The RSPCA has introduced more than 300 additions and changes to its RSPCA Assured Atlantic salmon certification to keep up with developments in the sector and continue improving welfare for the fish.

Mechanical treatments and cleaner fish added to RSPCA welfare standards

Published Last updated

First-of-their-kind welfare standards relating to the use of non-medicinal treatments for sea lice and gill disease are being introduced by RSPCA Assured in its updated Atlantic salmon certification programme.

They include requirements that such treatments must only be performed under veterinary advice, and only where it is in the best welfare interests of the fish, as determined by a risk assessment of the impact the treatment may have on the fish’s welfare.

RSPCA Assured will also require a written contingency plan to detail what action will be taken if unexpected issues arise during the treatment that compromise fish welfare, and that fish must not be subjected to more than one non-medical treatment within a 28-day period, unless approved by a vet.

Physical delousing

Prior to treatment, the period during which the fish are starved should be as short as possible and must not exceed 48 hours for physical delousing (Hydrolicer, Thermolicer, etc) or 72 hours for freshwater bathing.

The maximum water temperature used in thermal delousing must not exceed 34°C and fish must not be exposed to thermal treatment for more than 35 seconds.

Sean Black is hopeful that new requirements to non-medical treatments will make a significant improvement to the welfare of farmed salmon.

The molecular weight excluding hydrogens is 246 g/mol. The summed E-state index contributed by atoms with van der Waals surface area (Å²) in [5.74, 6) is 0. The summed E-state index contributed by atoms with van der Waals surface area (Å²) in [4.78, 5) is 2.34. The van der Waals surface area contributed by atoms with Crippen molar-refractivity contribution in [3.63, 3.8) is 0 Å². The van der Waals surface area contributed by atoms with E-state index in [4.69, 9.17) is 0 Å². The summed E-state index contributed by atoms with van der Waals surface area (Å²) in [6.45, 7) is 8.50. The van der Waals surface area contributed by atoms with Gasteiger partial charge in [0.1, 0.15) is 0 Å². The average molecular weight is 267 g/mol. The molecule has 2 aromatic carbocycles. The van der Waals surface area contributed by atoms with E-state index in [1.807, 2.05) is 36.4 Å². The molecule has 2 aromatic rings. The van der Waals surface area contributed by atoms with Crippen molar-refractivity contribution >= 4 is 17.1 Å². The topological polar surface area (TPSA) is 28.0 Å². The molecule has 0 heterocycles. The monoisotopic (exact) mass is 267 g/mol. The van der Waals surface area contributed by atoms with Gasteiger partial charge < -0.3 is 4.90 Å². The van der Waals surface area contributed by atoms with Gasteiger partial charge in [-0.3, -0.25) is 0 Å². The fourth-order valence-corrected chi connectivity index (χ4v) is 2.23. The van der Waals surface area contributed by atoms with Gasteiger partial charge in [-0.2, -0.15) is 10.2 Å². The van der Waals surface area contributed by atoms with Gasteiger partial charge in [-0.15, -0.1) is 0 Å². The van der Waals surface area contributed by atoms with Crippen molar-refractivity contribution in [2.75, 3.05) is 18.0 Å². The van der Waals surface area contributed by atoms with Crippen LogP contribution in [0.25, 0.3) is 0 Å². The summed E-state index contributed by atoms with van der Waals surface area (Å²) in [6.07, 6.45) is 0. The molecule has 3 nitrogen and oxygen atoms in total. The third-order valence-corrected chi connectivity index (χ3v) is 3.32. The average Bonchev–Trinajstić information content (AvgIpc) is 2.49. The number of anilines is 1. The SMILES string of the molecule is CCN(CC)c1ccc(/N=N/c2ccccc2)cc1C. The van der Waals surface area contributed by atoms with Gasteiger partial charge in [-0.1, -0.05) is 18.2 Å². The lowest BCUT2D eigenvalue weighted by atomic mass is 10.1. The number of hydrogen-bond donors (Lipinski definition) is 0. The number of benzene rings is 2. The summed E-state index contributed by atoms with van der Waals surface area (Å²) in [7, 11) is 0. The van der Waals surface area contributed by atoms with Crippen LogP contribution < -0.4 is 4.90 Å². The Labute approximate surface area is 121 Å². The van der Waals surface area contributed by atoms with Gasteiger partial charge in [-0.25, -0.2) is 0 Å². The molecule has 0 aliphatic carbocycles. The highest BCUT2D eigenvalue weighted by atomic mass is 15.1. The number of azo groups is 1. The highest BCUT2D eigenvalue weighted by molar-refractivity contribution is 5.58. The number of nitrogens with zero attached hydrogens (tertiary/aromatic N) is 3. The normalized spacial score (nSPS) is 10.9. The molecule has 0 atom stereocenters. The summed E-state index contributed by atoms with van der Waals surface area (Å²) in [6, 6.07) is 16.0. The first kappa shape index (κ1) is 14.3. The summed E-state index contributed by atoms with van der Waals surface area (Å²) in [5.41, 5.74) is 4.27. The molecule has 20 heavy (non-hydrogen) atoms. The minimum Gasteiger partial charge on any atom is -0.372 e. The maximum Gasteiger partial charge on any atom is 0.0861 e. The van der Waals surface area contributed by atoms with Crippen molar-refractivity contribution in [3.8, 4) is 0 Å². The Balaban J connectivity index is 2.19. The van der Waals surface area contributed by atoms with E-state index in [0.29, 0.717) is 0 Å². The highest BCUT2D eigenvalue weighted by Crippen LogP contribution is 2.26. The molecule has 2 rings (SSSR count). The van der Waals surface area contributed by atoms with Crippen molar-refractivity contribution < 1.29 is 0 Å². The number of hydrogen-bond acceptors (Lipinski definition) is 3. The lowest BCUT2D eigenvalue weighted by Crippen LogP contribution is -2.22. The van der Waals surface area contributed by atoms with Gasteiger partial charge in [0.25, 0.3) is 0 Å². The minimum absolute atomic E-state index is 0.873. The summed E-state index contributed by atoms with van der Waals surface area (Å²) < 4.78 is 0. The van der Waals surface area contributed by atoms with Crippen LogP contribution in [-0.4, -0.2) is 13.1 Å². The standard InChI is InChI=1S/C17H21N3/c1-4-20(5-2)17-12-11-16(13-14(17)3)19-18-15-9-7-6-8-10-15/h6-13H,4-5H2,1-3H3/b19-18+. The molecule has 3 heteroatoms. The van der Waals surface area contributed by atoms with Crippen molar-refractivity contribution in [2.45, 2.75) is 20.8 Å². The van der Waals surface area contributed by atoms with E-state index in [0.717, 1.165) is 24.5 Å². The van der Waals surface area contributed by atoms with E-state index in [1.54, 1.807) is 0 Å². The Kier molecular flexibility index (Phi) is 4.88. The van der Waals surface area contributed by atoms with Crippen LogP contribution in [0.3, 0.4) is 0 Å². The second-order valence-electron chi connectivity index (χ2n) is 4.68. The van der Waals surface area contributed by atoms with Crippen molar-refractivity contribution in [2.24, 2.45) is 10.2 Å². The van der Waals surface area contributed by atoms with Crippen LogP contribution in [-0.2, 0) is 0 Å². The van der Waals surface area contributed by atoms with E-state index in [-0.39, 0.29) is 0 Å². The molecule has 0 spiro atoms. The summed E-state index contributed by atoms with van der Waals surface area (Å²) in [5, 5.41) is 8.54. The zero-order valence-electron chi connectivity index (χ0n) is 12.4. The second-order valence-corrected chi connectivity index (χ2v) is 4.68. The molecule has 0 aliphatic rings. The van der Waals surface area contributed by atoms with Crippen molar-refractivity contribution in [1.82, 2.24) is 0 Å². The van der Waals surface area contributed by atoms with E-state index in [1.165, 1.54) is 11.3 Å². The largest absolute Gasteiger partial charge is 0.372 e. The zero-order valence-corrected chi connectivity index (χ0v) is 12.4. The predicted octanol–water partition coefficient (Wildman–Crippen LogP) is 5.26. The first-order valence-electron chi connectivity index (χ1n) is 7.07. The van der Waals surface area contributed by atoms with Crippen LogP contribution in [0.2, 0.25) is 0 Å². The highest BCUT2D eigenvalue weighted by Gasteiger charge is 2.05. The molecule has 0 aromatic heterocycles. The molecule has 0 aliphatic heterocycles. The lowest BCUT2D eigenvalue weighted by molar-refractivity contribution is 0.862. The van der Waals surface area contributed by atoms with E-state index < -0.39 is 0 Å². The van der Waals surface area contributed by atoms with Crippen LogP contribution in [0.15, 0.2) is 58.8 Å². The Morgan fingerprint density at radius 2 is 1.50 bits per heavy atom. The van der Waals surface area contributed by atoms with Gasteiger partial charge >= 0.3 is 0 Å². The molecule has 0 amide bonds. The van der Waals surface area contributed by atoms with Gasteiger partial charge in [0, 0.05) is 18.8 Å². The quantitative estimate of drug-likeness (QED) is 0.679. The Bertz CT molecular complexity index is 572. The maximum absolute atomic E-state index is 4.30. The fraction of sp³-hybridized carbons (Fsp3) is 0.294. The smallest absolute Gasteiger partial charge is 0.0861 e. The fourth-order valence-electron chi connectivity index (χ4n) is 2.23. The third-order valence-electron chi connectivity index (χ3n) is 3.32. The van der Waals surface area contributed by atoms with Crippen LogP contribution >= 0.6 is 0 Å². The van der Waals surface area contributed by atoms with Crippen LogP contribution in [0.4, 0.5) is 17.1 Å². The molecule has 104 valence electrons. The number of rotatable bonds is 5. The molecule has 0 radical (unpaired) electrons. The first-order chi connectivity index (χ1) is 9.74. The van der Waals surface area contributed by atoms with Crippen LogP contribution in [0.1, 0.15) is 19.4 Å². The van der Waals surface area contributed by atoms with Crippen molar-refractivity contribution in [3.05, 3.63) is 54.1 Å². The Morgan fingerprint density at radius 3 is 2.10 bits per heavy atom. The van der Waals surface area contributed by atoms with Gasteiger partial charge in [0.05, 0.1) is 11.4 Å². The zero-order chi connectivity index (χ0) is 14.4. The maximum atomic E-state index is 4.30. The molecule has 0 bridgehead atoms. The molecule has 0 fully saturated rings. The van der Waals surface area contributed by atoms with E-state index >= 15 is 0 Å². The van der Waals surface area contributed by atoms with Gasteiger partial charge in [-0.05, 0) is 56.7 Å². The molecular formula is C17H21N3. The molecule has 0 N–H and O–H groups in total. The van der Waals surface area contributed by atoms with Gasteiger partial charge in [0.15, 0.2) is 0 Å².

“We hope that they’ll make a significant improvement to the welfare of farmed salmon that undergo these treatments,” said Sean Black, senior scientific officer for aquaculture at the RSPCA, in a video introducing the revisions.

RSPCA Assured said the new requirements have been drawn up in consultation with the farming industry, and a wide range of other stakeholders, while taking account of the latest scientific, veterinary and industry knowledge and experience.

Cleaner fish

They will come into effect three months from today on May 19, and also include more than 80 new standards that have been introduced to improve the welfare of cleaner fish, which eat sea lice and are used in salmon pens to keep lice numbers under control.

“These [cleaner fish standards] include the need to risk assess the impacts of non-medicinal treatments on their welfare, the requirement to record and categorise mortality causes, and a reduction in transport stock densities for both wrasse and lumpfish,” said Black.


Other additions or alterations to the existing RSPCA Assured Atlantic salmon standard include:

  • Mandatory regular welfare outcomes assessments at both freshwater and seawater sites.
  • Improvements to the stunning and slaughter processes, including introducing the requirement for CCTV coverage for the entire slaughter process.
  • Clarifying the requirement to undertake daily checks for sick or dying fish in all tanks and enclosures, with immediate action required for any issues identified.
  • Improved oversight and protocols for the transfer and unloading of smolts to minimise stress and escape risks.

The certification body will also require formal written production plans to prevent unnecessary culling of freshwater parr because of factors such as overproduction. Culling for quality purposes or disease control will still be allowed.

Challenging but achievable

“We understand that some of these new standards may be challenging, but both the RSPCA and RSPCA Assured are here to support, and offer advice to members when it comes to implementing these new standards,” said Black.

“Remaining at the forefront of farmed animal welfare is the driving aim of both the RSPCA and RSPCA Assured, but we will always work closely with the farming industries, including salmon farming, to ensure our standards remain practical and achievable.

“We know all RSPCA Assured members want the best for the animals in their care and we hope that the new standards will help them continue to achieve their higher welfare goals. We are continually grateful to all RSPCA Assured members, veterinarians and fish health professionals, academics, industry experts and others who work with us to improve farmed animal welfare.”

The RSPCA Assured scheme has been widely adopted by Scotland’s salmon farmers and earns them the right to use the RSPCA Assured label on their fish products.